Former German chancellor Helmut Kohl has died aged 87.
Winning four elections as well as overseeing the reunification of Germany, he was one of the most influential figures in modern German history.
Born in the small West German town of Ludwigshafen in 1930, Kohl's childhood was overshadowed by the rise of Adolf Hitler and the Second World War.
He studied law at Frankfurt before joining the historic Heidelberg University to study history and political science.
In 1946 he joined the newly founded CDU political party – today led by Angela Merkel.
He quickly shot up the ranks of the party before becoming minister-president of Rhineland-Palatinate. At the age of just 39, he was the youngest person ever to hold the position.
In his time as regional leader, he focused heavily on education, banning corporal punishment and parochial schools.
In 1976 he was chosen as the CDU candidate for chancellor. He received almost 49% of the vote but this wasn't enough to prevent Helmut Schmidt's Social Democrats from remaining in power after they formed a coalition with the neo-liberal Free Democratic Party.
In 1982, while serving as leader of the opposition, he dramatically came to power when a vote of no confidence saw the Schmidt administration collapse and Kohl appointed chancellor.
He went on to win four successive elections in 1983, 1987, 1991 and 1994. This was despite discontent over his domestic policies with reforms often slow to come about.
Kohl was also criticised in 1985 for visiting a cemetery with US president Ronald Reagan in Bitburg, where members of the Waffen SS, a paramilitary wing of the Nazi regime, were buried along with German and American soldiers.
He also compared Soviet Communist Party leader, Mikhail Gorbachev, to Nazi Propaganda Minister Joseph Goebbels.
But it was his relationship with Gorbachev and the Soviet Union that would cement Kohl in history.
Kohl famously sat alongside Reagan in 1987 as the US president demanded Gorbachev "tear down this wall".
In the summer of 1989 Kohl welcomed the Soviet leader to Bonn saying: "Many people are pinning their hopes on your visit here – people back home in your country, and here in ours."
Neither of the pair were prepared for the collapse of the Wall just a few months later.
Kohl was in Poland when the Berlin Wall fell and hurried back to Berlin, saying: "We Germans have learned from history.
"We are a peace-loving, freedom-loving people. For us, love of our native country, love of freedom, and the spirit of being a good neighbour always belong together."
Kohl was at the peak of his success, but as the 1990s dragged on, his popularity dropped as the process of reunification took its toll.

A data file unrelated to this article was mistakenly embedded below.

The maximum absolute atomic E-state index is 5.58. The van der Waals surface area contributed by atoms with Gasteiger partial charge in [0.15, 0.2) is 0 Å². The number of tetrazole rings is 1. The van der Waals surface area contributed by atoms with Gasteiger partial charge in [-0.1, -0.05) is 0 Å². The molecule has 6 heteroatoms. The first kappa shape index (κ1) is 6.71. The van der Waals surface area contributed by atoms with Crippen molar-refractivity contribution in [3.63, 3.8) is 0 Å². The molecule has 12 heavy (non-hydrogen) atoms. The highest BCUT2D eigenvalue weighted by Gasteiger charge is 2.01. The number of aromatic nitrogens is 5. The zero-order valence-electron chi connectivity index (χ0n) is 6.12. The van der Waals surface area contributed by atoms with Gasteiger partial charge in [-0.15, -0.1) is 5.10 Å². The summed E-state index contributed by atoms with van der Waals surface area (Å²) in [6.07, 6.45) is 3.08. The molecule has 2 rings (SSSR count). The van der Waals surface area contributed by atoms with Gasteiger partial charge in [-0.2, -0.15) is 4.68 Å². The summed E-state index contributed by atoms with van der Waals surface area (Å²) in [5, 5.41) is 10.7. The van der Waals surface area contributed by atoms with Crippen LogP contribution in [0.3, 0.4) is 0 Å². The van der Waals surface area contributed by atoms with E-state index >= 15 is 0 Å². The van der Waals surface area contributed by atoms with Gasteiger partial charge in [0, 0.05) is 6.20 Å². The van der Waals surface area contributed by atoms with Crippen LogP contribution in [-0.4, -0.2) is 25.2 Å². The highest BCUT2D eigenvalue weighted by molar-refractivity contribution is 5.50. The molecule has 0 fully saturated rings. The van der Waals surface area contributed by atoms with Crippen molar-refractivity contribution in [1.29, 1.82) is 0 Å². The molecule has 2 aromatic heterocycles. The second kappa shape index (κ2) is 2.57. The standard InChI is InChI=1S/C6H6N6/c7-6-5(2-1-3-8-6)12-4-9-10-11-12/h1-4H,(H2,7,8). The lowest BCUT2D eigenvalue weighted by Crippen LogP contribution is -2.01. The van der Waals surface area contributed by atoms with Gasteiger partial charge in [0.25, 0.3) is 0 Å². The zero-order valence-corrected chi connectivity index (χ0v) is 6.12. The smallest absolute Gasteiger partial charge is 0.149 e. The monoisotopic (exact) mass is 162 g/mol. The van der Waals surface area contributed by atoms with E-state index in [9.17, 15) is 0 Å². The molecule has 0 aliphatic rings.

The formation of five new German states in the east of the nation was slow, and living standards failed to meet those in the west.
To this day, a gap between the two sides of the country remains.
In 1998, a coalition of the social democrats and the Greens brought his 16 years as chancellor to an end.
It was a tenure that to this day remains the longest-ever, barring 18th century leader Otto von Bismarck.
A scandal soon embroiled his political team when in 1999 it was revealed that the CDU had received illegal donations.
Kohl eventually admitted accepting millions of Deutschmarks in illegal contributions, had his honorary party membership revoked and at a special party convention Kohl was asked to give up his seat in parliament as well.
He payed a fine that resulted in all charges being dropped, but this chapter brought a dramatic end to a man who had shaped German politics for more than two decades.
His wife of more than 40 years, Hannelore Renner, took her own life via overdose of sleeping pills. The pair had two children.
In 2008, at the age of 78, he married Maike Richter.
As the memories of the scandals faded, his former protege Angela Merkel and other senior politicians welcomed him back into the fold, recognising the work he had done during his tenure as chancellor.
He continued to recieved praised and awards and in 2011 was handed the Henry Kissinger Prize for exceptional contributions to transatlantic relations.
Bill Clinton described him as "the most important European statesman since the Second World War".
Writing in Time magazine while the two were both leaders of their nations, former US president George H W Bush said that Kohl's "legacy is truly remarkable—so much so that history will likely regard him as one of the most influential figures of modern Europe. For my part, I view him as the greatest European leader of the second half of the 20th century."